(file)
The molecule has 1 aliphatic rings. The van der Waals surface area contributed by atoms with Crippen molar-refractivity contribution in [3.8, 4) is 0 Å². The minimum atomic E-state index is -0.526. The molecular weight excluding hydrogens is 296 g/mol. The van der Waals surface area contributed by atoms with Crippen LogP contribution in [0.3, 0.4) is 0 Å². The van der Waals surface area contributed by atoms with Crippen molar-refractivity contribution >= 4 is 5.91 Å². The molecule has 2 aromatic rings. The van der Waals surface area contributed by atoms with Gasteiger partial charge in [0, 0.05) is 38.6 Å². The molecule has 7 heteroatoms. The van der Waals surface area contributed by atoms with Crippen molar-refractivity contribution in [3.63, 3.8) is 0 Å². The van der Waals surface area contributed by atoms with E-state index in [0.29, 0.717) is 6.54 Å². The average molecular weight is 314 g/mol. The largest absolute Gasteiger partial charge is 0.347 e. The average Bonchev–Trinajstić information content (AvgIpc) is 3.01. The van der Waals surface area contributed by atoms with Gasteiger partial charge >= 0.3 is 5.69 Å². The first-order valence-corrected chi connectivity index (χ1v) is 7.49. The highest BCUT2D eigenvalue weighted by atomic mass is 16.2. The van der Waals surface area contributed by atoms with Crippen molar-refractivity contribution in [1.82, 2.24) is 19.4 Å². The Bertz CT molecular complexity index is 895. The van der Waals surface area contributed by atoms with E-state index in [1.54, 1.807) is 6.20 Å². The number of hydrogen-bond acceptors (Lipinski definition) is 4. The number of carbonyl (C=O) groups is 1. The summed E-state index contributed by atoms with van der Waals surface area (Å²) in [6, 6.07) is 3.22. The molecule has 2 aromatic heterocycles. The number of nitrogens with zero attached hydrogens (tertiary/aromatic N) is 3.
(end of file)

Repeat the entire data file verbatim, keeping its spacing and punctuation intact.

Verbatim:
The molecule has 1 aliphatic rings. The van der Waals surface area contributed by atoms with Crippen molar-refractivity contribution in [3.8, 4) is 0 Å². The minimum atomic E-state index is -0.526. The molecular weight excluding hydrogens is 296 g/mol. The van der Waals surface area contributed by atoms with Crippen LogP contribution in [0.3, 0.4) is 0 Å². The van der Waals surface area contributed by atoms with Crippen molar-refractivity contribution >= 4 is 5.91 Å². The molecule has 2 aromatic rings. The van der Waals surface area contributed by atoms with Gasteiger partial charge in [0, 0.05) is 38.6 Å². The molecule has 7 heteroatoms. The van der Waals surface area contributed by atoms with Crippen molar-refractivity contribution in [3.63, 3.8) is 0 Å². The van der Waals surface area contributed by atoms with E-state index in [0.29, 0.717) is 6.54 Å². The average molecular weight is 314 g/mol. The largest absolute Gasteiger partial charge is 0.347 e. The average Bonchev–Trinajstić information content (AvgIpc) is 3.01. The van der Waals surface area contributed by atoms with Gasteiger partial charge >= 0.3 is 5.69 Å². The first-order valence-corrected chi connectivity index (χ1v) is 7.49. The highest BCUT2D eigenvalue weighted by atomic mass is 16.2. The van der Waals surface area contributed by atoms with Crippen molar-refractivity contribution in [1.82, 2.24) is 19.4 Å². The Bertz CT molecular complexity index is 895. The van der Waals surface area contributed by atoms with E-state index in [1.54, 1.807) is 6.20 Å². The number of hydrogen-bond acceptors (Lipinski definition) is 4. The number of carbonyl (C=O) groups is 1. The summed E-state index contributed by atoms with van der Waals surface area (Å²) in [6, 6.07) is 3.22. The molecule has 2 aromatic heterocycles. The number of nitrogens with zero attached hydrogens (tertiary/aromatic N) is 3.